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By Howard Wheeldon, FRAeS, Wheeldon Strategic Advisory Ltd.

05 Aug 13. With large US, UK and most Continental based defence and aerospace industry players having already issued first half results the floor has opened to the small but hugely important group of highly specialist players to announce their numbers. Rather than look at some of the wider and probably less interesting issues around this morning I thought for a change that I might concentrate on one of the UK’s small group of unsung success stories that plays a considerable part in our international exports success. That company is Ultra Electronics, a company that just happens to have reported first half numbers today.
Born in the 1920’s, acquired by Dowty in the 1960s’ and which was itself to be consumed by yet another once great British company (TI Group) in the early 1990’s Ultra Electronics has a fascinating history to tell. Reborn in 1993 having thankfully been spun out of TI as a ‘management buy-out’ along with the now merged interests of Dowty Electronics ‘new’ Ultra Electronics was floated on the London Stock Exchange in 1996 by its current Chairman, Dr. Julian Blogh. Although I would love too I will here and now spare readers the delights of being reminded about the ‘pungent’ TI Group strategy and of its manipulative ‘financial engineering’ and abject failure to invest in the businesses it acquired. Suffice to say that thankfully by the time that the ‘city’ forced the then ‘Smiths Industries’ to mop up what was left of the TI mess Ultra had managed to escape. Today Ultra Electronics may be regarded as a strong highly invested player in the world of military and defence electronics plus many other related activities.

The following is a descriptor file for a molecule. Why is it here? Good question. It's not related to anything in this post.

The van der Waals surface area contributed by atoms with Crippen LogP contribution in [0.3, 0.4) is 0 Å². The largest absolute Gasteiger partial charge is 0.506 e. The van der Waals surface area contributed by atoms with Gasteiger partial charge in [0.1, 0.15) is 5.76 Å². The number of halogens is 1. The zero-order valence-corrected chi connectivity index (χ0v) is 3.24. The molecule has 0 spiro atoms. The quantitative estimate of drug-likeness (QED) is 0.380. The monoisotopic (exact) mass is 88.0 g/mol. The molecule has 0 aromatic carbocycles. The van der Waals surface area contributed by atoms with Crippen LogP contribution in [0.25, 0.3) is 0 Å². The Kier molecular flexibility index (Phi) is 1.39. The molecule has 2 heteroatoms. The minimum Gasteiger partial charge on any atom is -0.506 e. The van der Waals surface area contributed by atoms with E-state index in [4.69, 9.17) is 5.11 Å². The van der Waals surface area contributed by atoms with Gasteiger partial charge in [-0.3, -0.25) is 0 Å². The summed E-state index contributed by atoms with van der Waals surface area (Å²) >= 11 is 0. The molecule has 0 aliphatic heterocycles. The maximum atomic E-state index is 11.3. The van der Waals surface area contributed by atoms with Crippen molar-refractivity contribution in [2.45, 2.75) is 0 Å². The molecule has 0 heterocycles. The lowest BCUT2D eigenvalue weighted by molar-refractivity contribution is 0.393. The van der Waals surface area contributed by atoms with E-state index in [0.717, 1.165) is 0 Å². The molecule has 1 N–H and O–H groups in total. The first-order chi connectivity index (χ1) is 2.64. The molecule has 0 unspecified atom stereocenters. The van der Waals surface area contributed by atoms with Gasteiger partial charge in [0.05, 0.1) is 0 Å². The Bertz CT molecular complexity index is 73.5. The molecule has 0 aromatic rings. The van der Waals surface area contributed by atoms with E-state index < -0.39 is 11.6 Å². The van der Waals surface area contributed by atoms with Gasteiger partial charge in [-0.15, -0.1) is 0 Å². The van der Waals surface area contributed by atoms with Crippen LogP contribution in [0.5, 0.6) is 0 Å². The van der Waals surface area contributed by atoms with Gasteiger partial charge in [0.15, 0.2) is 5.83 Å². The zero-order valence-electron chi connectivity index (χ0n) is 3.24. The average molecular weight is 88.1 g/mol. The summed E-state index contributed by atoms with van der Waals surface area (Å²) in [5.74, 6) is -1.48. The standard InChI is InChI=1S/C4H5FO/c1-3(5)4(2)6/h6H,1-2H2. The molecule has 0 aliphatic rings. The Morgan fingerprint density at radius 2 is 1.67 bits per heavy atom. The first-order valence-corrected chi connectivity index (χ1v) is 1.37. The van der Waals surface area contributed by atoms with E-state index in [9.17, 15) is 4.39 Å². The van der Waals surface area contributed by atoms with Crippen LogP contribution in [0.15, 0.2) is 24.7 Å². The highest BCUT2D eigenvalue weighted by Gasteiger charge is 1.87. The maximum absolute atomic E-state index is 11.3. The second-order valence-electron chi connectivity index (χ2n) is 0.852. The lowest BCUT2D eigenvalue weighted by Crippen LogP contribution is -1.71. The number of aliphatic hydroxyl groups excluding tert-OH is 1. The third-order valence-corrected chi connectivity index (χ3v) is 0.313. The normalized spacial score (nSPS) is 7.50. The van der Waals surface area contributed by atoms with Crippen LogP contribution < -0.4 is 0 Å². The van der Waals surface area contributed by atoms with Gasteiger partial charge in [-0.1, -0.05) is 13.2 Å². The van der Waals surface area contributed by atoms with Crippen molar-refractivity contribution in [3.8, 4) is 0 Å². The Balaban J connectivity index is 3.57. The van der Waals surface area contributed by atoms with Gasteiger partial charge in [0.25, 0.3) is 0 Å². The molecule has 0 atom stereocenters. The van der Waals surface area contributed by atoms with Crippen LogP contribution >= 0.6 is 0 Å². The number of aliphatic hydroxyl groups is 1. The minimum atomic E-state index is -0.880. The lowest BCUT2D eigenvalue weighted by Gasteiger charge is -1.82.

So what does Ultra Electronics do? The company blurb tells you that Ultra is an internationally successful defence, security, transport and energy company. That it certainly is. Always agile and responsive with the ability to innovate and create solutions designed specifically for customer needs Ultra Electronics may be regarded as a niche market player engaged in aircraft and vehicle systems, information and power systems plus tactical and sonar systems. With manufacturing and support operations based in Greenford and design activities based in Cambridge this is a niche player that believes in investing in product.
This is the first time that I have mentioned Ultra Electronics in a ‘Daily Commentary’ since the later 1990’s. My reasoning for so doing today is that the company has produced decent H1 numbers that are not without minimal evidence of the impact from defence cuts in both the US and the UK. This is hardly surprising but it is in my view manageable for an international specialist company such as this. Indeed, I suspect that flat H1 revenue of £367m and pre-tax profits just a smidgen ahead of those of last year at £55.4m should better be regarded as very reasonable performance given such high levels of uncertainty that have surrounded US and UK defence activities over the past year. Note too that operating margins of 15.7% are ahead of last year and that with strong cash flow performance and sound balance sheet Ultra looks to be in excellent shape to handle current market uncertainties.

In the half year statement the company confirms that the order book was down 7% at £877.2m compared to the £943.7m reported in H1 2012. Of this we are told that trading of the Oman contract contributed 4% whilst a delay in contract award for the Warrior programme to the second half contributed 3%. Order book cover for 2013 remains strong at over 85%.
As hinted earlier one of the many things that I particularly like about Ultra is that the company continues to invest in new product and business development opportunity and that no matter what this has continued to be sustained at the customary high level. To that end one notes that internal investment in the first half period was sustained at about 5% of revenue a

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